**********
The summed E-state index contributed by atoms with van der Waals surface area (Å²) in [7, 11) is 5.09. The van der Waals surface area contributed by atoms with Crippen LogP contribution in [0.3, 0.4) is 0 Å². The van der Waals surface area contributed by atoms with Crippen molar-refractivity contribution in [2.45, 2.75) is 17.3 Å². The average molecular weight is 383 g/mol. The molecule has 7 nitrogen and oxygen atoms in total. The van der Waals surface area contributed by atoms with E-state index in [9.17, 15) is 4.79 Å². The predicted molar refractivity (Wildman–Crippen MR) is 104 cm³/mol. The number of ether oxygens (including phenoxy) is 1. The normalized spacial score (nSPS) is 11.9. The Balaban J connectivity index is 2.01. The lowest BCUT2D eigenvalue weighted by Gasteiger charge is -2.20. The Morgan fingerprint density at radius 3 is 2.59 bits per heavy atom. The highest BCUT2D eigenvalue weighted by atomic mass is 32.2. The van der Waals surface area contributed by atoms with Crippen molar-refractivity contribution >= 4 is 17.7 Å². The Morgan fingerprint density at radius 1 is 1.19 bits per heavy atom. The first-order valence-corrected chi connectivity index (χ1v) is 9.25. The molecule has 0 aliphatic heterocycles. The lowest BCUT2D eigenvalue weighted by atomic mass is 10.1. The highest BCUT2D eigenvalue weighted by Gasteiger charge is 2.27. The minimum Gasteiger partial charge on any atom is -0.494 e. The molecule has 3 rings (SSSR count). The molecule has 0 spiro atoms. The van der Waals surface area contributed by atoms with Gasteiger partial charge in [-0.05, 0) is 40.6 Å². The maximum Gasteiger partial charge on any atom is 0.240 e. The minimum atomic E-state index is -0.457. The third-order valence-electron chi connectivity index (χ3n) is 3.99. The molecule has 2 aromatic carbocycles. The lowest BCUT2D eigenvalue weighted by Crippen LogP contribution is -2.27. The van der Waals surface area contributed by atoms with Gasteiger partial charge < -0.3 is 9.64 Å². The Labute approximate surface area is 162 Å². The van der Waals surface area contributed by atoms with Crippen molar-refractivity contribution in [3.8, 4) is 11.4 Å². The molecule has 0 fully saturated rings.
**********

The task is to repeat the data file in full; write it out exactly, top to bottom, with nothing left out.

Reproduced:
The summed E-state index contributed by atoms with van der Waals surface area (Å²) in [7, 11) is 5.09. The van der Waals surface area contributed by atoms with Crippen LogP contribution in [0.3, 0.4) is 0 Å². The van der Waals surface area contributed by atoms with Crippen molar-refractivity contribution in [2.45, 2.75) is 17.3 Å². The average molecular weight is 383 g/mol. The molecule has 7 nitrogen and oxygen atoms in total. The van der Waals surface area contributed by atoms with E-state index in [9.17, 15) is 4.79 Å². The predicted molar refractivity (Wildman–Crippen MR) is 104 cm³/mol. The number of ether oxygens (including phenoxy) is 1. The normalized spacial score (nSPS) is 11.9. The Balaban J connectivity index is 2.01. The lowest BCUT2D eigenvalue weighted by Gasteiger charge is -2.20. The Morgan fingerprint density at radius 3 is 2.59 bits per heavy atom. The highest BCUT2D eigenvalue weighted by atomic mass is 32.2. The van der Waals surface area contributed by atoms with Crippen molar-refractivity contribution >= 4 is 17.7 Å². The Morgan fingerprint density at radius 1 is 1.19 bits per heavy atom. The first-order valence-corrected chi connectivity index (χ1v) is 9.25. The molecule has 0 aliphatic heterocycles. The lowest BCUT2D eigenvalue weighted by atomic mass is 10.1. The highest BCUT2D eigenvalue weighted by Gasteiger charge is 2.27. The minimum Gasteiger partial charge on any atom is -0.494 e. The molecule has 3 rings (SSSR count). The molecule has 0 spiro atoms. The van der Waals surface area contributed by atoms with Gasteiger partial charge in [-0.05, 0) is 40.6 Å². The maximum Gasteiger partial charge on any atom is 0.240 e. The minimum atomic E-state index is -0.457. The third-order valence-electron chi connectivity index (χ3n) is 3.99. The molecule has 2 aromatic carbocycles. The lowest BCUT2D eigenvalue weighted by Crippen LogP contribution is -2.27. The van der Waals surface area contributed by atoms with Gasteiger partial charge < -0.3 is 9.64 Å². The Labute approximate surface area is 162 Å². The van der Waals surface area contributed by atoms with Crippen molar-refractivity contribution in [3.8, 4) is 11.4 Å². The molecule has 0 fully saturated rings.